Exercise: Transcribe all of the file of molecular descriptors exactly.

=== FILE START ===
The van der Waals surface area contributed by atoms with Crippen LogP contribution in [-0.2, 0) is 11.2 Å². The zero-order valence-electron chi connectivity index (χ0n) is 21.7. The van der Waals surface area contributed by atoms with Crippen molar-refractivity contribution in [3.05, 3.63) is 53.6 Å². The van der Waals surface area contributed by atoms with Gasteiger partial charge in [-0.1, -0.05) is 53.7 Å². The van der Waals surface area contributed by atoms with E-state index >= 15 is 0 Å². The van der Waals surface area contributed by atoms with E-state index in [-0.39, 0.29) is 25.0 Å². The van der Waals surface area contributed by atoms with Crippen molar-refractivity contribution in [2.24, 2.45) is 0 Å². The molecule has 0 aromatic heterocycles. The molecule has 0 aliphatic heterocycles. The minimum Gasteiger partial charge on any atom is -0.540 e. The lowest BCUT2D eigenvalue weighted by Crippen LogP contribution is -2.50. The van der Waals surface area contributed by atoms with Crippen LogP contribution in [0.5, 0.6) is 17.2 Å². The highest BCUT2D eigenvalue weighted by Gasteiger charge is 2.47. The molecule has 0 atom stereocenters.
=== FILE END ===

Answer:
The van der Waals surface area contributed by atoms with Crippen LogP contribution in [-0.2, 0) is 11.2 Å². The zero-order valence-electron chi connectivity index (χ0n) is 21.7. The van der Waals surface area contributed by atoms with Crippen molar-refractivity contribution in [3.05, 3.63) is 53.6 Å². The van der Waals surface area contributed by atoms with Gasteiger partial charge in [-0.1, -0.05) is 53.7 Å². The van der Waals surface area contributed by atoms with E-state index >= 15 is 0 Å². The van der Waals surface area contributed by atoms with E-state index in [-0.39, 0.29) is 25.0 Å². The van der Waals surface area contributed by atoms with Crippen molar-refractivity contribution in [2.24, 2.45) is 0 Å². The molecule has 0 aromatic heterocycles. The molecule has 0 aliphatic heterocycles. The minimum Gasteiger partial charge on any atom is -0.540 e. The lowest BCUT2D eigenvalue weighted by Crippen LogP contribution is -2.50. The van der Waals surface area contributed by atoms with Crippen LogP contribution in [0.5, 0.6) is 17.2 Å². The highest BCUT2D eigenvalue weighted by Gasteiger charge is 2.47. The molecule has 0 atom stereocenters.